HARARE, Zimbabwe (AP) — Zimbabwe has launched a new COVID-19 vaccination campaign that includes jabbing children aged 12 and above to rescue a drive faltering due to vaccine hesitancy and complacency.
This week schools in the southern African country have become vaccination zones with children in school uniforms lining up to get the injections.
Many parents say they support the vaccination drive to prevent schools from becoming centers of infection, although others remain skeptical.
“Let them get vaccinated, it will save us a lot of trouble. Maybe it will stop the constant closures of schools … the online lessons drain us each time the schools are closed,” said Helen Dube, a parent walking her 12-year-old daughter to a school in the crowded Chitungwiza town, about 30 kilometers (19 miles) southeast of the capital, Harare.
“Plus, if schools are safe then we are also safe at home,” she said, referring to instances when schools have become centers of virus infection.
Zimbabwe is gradually returning to its normal school calendar after two years of intermittent and sometimes prolonged closures due to waves of COVID-19 cases.
Adults are also being targeted in the vaccination campaign which will run until mid-May, according to Vice President Constantino Chiwenga, who is also the country’s health minister.
Zimababwe was one of the first African countries to give shots of COVID-19 vaccines, achieving higher rates than much of the continent.
About 23% of Zimbabwe’s 15 million people have received two jabs, mostly of the Chinese Sinopharm and Sinovac vaccines, far short of the government’s initial target of 60% by the end of 2021. President Emmerson Mnangagwa’s government now says it is trying to reach a goal of 70% of the eligible population by the end of July.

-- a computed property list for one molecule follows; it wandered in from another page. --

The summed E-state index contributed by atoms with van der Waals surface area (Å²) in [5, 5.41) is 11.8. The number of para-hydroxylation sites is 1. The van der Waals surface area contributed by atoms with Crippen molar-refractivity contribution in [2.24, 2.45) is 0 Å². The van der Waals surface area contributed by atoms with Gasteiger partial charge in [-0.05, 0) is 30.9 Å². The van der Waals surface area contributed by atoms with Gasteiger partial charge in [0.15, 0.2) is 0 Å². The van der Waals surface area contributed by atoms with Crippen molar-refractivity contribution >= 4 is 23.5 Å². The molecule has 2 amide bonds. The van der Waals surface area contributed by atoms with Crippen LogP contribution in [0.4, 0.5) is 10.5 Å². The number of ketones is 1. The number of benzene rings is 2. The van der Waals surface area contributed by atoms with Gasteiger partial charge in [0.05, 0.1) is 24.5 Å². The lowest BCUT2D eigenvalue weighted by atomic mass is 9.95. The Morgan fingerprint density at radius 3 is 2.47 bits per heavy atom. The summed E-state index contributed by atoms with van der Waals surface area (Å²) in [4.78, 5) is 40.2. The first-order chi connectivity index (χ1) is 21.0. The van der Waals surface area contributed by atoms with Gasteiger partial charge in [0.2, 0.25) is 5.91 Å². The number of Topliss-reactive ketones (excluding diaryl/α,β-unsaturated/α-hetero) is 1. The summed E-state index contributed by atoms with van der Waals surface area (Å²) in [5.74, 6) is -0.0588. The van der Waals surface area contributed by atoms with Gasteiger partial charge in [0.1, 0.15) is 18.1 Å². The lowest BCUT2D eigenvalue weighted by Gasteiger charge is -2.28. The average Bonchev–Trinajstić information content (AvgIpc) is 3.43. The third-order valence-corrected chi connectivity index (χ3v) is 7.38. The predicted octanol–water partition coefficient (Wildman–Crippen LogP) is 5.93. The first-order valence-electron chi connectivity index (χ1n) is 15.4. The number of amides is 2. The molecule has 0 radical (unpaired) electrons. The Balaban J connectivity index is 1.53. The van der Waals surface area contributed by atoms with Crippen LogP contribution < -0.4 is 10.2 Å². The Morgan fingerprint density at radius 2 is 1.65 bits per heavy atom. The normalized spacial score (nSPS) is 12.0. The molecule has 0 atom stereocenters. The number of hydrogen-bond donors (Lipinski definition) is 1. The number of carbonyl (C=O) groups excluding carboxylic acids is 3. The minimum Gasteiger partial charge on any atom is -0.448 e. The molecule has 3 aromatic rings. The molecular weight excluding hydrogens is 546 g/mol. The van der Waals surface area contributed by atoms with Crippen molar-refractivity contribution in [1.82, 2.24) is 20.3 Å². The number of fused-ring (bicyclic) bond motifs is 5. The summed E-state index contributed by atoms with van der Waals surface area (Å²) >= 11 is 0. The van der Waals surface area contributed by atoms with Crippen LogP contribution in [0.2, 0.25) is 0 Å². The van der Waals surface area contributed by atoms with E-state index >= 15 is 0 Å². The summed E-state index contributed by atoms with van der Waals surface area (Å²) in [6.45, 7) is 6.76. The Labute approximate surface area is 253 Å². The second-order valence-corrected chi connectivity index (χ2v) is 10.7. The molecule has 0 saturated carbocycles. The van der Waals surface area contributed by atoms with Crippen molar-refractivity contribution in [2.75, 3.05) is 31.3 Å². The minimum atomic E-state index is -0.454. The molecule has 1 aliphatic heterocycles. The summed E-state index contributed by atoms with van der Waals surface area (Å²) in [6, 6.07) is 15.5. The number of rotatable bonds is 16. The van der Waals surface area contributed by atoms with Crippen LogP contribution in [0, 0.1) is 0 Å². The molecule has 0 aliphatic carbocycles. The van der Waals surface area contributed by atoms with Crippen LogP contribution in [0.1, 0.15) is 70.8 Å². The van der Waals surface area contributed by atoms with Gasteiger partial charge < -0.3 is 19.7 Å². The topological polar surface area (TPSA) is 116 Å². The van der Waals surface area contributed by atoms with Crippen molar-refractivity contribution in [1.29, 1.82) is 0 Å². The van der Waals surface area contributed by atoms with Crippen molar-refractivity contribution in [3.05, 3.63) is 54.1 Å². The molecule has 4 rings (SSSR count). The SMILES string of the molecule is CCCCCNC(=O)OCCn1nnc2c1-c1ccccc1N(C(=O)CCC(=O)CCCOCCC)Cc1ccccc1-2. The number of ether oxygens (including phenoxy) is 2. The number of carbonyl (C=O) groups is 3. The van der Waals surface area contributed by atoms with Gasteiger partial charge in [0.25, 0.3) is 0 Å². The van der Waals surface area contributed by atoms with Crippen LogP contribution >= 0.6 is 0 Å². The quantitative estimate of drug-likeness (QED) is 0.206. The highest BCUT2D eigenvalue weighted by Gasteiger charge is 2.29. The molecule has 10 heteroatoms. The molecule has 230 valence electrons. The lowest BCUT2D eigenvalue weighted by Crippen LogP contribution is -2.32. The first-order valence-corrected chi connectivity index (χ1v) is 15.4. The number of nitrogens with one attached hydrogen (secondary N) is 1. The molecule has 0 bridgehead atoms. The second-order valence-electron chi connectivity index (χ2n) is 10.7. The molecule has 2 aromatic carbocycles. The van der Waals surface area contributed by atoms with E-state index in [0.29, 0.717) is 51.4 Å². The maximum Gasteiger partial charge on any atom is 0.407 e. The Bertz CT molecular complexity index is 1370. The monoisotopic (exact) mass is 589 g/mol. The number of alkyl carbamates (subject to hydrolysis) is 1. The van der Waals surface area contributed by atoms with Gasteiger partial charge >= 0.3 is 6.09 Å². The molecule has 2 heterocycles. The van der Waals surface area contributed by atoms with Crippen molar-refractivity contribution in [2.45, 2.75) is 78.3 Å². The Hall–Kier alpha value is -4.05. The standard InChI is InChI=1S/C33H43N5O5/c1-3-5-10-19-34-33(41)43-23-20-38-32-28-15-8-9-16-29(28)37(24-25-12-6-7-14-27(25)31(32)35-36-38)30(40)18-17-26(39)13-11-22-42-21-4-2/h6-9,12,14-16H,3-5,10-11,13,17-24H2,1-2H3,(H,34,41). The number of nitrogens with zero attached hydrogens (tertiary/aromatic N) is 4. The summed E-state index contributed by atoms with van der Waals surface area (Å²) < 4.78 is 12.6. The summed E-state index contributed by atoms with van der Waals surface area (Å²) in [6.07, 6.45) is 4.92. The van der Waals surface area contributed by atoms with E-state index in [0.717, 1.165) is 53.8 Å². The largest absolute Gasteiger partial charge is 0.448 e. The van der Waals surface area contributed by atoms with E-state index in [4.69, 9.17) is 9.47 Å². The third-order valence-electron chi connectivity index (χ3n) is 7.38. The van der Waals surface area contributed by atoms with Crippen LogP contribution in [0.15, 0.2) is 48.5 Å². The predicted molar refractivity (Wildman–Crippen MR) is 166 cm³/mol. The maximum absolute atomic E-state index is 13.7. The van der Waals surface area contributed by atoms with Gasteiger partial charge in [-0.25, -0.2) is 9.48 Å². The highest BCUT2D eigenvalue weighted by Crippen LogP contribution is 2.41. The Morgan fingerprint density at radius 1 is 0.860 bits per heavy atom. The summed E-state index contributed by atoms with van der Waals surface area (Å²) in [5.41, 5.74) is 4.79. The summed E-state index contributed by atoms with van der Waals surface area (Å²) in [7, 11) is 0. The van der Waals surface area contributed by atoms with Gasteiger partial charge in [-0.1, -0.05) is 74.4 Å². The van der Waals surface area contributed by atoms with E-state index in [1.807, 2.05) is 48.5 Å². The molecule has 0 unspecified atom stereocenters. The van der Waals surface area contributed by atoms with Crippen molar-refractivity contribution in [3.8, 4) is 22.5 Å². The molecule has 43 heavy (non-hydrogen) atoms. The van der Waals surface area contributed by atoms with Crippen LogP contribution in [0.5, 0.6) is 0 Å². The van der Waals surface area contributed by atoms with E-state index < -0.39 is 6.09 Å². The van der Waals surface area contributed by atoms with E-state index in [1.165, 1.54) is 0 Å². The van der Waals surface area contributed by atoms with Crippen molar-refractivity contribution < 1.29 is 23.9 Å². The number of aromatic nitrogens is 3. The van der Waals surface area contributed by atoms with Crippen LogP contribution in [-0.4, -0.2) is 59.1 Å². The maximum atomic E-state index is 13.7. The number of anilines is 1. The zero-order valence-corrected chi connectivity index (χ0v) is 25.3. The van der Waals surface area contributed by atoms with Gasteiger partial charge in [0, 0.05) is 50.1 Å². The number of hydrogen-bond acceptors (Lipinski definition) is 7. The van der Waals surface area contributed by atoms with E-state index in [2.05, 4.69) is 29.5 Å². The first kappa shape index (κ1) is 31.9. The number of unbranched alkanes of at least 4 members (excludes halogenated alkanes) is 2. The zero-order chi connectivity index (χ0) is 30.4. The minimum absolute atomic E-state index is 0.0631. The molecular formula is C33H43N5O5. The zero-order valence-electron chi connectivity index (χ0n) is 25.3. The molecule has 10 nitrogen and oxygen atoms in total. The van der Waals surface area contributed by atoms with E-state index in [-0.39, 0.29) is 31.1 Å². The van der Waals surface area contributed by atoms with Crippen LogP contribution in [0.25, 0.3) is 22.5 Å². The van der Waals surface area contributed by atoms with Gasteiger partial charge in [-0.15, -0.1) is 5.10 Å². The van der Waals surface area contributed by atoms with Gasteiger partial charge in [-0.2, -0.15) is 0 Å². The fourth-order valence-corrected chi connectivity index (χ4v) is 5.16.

Just over 5,400 people in Zimbabwe have died from COVID-19, according to official figures, although the toll is likely much higher because of undiagnosed or reported cases, according to health experts.
The government says it has enough vaccine doses, including for booster jabs, but uptake has slowed in recent months as the number of cases and fatalities have slowed. Just over 8 million doses have been used out of more than 22 million in stock, according to government figures.
After experiencing difficulties in getting adequate supplies of vaccines, many African countries are now making concerted efforts to get shots into arms.
Kenya, Congo, Ethiopia and Nigeria have also launched mass vaccination campaigns.
While COVID-19 cases have declined across the continent since the peak of the omicron-driven fourth wave in early January 2022, Africa’s vaccination coverage remains far behind the rest of the world. About 201 million people or 15.6% of Africa’s population of 1.3 billion are fully vaccinated compared with the global average of 57%, according to the World Health Organization.
“While this progress is welcome, the pace of vaccination across the continent needs to increase nine-fold if we are to reach our target of vaccinating 70% of the population by June 2022,” Matshidiso Moeti, WHO’s regional director for Africa, said this month.
WHO plans to support mass vaccinations in Africa “in at least 10 priority countries to reach 100 million by the end of April,” according to a WHO statement.
Together Africa’s 54 countries have recorded more than 11.3 million cases, including more than 250,000 deaths, according to the Africa Centers for Disease Control and Prevention.
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